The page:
Pop culture obsessives writing for the pop culture obsessed.
Pop culture obsessives writing for the pop culture obsessed.

Fun-spoiling scientists weigh in on the biology of Baby Yoda

Illustration for article titled Fun-spoiling scientists weigh in on the biology of Baby Yoda
Photo: Disney

Baby Yoda—you love him, we love him, Elisabeth Moss loves him. So what more is there to really say except vague, childlike squealing noises whenever he shows up? Ever since “The Child” arrived at the end of The Mandalorian’s first episode, the internet has been absolutely smitten with the little guy. And, well, c’mon, just look at him! With his wrinkly fuzz-face and big eyes and, oh dear, look he’s got a lil’ space frog in his mouth!

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SO CUTE.
Gif: Disney+

Of course, we knew it wouldn’t be long before someone decided to “go there” with our new, wholesome meme (a rarity these days). But man, did Popular Mechanics really go there with this one, a sprawling “Well, actually, Baby Yoda only sort of makes biological sense, when you really think about it” essay.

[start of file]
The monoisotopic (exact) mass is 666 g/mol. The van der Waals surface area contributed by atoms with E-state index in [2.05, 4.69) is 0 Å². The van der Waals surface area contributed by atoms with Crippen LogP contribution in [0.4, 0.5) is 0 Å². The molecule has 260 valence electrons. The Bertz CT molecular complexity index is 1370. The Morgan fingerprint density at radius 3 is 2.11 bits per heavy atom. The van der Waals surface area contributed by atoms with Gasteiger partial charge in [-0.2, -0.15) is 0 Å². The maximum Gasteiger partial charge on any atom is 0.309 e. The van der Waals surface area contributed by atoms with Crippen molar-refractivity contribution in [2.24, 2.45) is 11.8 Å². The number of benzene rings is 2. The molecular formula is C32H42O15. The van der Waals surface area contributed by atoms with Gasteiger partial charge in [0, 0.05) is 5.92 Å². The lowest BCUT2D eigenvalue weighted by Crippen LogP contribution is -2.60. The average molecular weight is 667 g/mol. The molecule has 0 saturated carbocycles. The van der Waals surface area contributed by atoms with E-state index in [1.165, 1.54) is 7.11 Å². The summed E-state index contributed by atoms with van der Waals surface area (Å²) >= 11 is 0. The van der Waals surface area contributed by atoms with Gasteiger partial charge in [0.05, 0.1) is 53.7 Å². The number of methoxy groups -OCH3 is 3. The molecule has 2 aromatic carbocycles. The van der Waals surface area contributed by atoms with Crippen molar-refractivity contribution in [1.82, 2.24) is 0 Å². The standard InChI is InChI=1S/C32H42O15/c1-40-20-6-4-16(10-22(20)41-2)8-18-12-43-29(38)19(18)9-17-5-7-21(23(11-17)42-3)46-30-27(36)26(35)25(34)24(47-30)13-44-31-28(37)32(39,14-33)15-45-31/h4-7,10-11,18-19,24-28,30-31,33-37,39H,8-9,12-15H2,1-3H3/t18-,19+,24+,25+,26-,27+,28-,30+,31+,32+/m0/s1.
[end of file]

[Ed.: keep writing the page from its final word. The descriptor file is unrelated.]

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The piece lays out the logistics of how, hypothetically, a Baby Yoda might develop both mentally and physiologically, and whether or not it’s plausible in a universe where people measure distance in parsecs, fight with laser swords, and still believe in the efficacy of a representative republic form of governance.

Honestly, though, the Popular Mechanics story is a fun read, and pretty ingenious in that it lures readers in with the season’s hottest meme, only to learn you a thing or two about how various species age, mature, and compare with our own human development. “We’ve all been Baby Yoda at some point in our cognitive development—stunned by what we just did, and then immediately ready for a long nap,” they write, which, you know what? Fair.

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And know what else? Turns out that Baby Yoda’s age relative to his life span pretty much tracks with how far along he’d be in his mental and physical faculties, according to various experts. So you can keep fawning over him, knowing that the real nerds have rendered their judgment.

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Andrew Paul is a contributing writer with work recently featured by NBC Think, GQ, Slate, Rolling Stone, and McSweeney's Internet Tendency. He writes the newsletter, (((Echo Chamber))).

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